Tails Don’t Lie: A Decade of Dog Cartoons (70 in Dog Years)

Amazon.com Price: $12.54 (as of 26/09/2020 10:56 PST- Details)

Dogs are tops–35 percent of Canadian households include at least one canine–and anyone who’s been owned by one (yes, that’s right) will tell you why: we share in each other’s joy and pain; they cheer us up when we’re blue; they strive to please us and are indispensable workers, serving us even at their peril; we pamper and play with them, train them and take them for walks (actually, they take us); they sleep in our beds; sit on our laps; and if we let them they will follow us to the ends of the earth. But do we really know what they think?This collection is for anyone who has ever wondered what constitutes “dog breath” to a dog, the real reason why dogs hate doggie coats, or why they replaced woolly mammoths as man’s best friend. The answer to the last question is that dogs shed slightly less. But for other profound, hilarious and sometimes poignant observations, like why dogs shouldn’t open restaurants, or what would happen if a dog actually caught a car, readers need look no further than Tails Don’t Lie–the best of Adrian Raeside’s dog cartoons.

Category: Product ID: 4330

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About the Author

Adrian Raeside was born 1957 in Dunedin, New Zealand. At the age of 15 he moved with his parents to England then on to Canada, where he worked at various jobs from loading grain ships in Thunder Bay, to surveying on the West Coast. Editorial cartoonist for the Victoria Times Colonist for 32 years, Raeside’s editorial cartoons appear in over 200 newspapers and magazines worldwide, from the Los Angeles Times, to Newsweek Japan.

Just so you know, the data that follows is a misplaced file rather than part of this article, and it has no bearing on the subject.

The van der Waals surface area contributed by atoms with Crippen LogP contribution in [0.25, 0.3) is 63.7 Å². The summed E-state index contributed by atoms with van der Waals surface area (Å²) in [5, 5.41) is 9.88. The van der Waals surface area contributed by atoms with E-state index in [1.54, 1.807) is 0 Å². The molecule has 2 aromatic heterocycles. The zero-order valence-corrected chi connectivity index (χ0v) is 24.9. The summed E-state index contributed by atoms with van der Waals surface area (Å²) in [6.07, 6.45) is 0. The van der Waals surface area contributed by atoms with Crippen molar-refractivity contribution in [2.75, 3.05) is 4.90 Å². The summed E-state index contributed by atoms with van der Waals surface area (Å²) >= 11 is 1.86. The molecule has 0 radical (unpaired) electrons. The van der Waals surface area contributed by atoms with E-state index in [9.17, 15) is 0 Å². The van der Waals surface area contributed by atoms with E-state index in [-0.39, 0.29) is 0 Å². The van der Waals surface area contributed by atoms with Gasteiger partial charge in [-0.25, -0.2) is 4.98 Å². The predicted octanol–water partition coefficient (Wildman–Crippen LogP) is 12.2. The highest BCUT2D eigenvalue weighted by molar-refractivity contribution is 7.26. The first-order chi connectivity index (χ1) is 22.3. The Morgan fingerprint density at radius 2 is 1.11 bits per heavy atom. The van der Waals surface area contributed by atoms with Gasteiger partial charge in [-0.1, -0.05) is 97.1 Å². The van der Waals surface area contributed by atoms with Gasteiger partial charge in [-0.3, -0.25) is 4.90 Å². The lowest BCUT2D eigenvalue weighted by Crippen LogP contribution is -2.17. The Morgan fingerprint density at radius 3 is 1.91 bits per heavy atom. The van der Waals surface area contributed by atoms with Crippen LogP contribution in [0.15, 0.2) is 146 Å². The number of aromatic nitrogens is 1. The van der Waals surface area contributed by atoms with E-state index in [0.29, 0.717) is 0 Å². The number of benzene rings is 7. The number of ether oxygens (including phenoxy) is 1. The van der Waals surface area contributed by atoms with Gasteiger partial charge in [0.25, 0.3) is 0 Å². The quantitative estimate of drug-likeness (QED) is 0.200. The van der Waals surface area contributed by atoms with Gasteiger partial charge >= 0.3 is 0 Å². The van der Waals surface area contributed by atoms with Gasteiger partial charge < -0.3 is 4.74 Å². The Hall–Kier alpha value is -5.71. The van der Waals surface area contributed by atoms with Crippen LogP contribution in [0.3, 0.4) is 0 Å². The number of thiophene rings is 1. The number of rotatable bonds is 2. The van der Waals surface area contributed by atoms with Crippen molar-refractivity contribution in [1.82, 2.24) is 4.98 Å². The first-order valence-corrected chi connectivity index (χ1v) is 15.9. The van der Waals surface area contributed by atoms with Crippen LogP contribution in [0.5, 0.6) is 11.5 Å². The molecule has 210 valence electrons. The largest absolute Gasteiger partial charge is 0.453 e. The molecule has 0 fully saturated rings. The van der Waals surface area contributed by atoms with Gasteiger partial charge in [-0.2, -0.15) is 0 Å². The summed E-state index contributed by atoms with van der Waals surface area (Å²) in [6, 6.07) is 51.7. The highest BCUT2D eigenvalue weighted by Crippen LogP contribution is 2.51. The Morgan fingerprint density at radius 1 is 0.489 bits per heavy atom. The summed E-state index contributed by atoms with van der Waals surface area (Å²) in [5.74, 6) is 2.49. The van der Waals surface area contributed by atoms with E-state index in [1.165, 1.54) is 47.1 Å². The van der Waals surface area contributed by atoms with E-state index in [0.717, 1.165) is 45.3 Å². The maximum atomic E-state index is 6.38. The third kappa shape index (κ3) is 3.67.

In 1988, Raeside began producing animated editorial cartoons for the CBC Journal, going on to create, direct and produce dozens of animated shows for Turner Broadcasting and Children’s Television Workshop – adapting Jim Henson Muppet characters for animation.

Raeside is the author of over a dozen books. He lives in Whistler, BC.

Dogs are tops–35 percent of Canadian households include at least one canine–and anyone who’s been owned by one (yes, that’s right) will tell you why: we share in each other’s joy and pain; they cheer us up when we’re blue; they strive to please us and are indispensable workers, serving us even at their peril; we pamper and play with them, train them and take them for walks (actually, they take us); they sleep in our beds; sit on our laps; and if we let them they will follow us to the ends of the earth. But do we really know what they think?This collection is for anyone who has ever wondered what constitutes “dog breath” to a dog, the real reason why dogs hate doggie coats, or why they replaced woolly mammoths as man’s best friend. The answer to the last question is that dogs shed slightly less. But for other profound, hilarious and sometimes poignant observations, like why dogs shouldn’t open restaurants, or what would happen if a dog actually caught a car, readers need look no further than Tails Don’t Lie–the best of Adrian Raeside’s dog cartoons.

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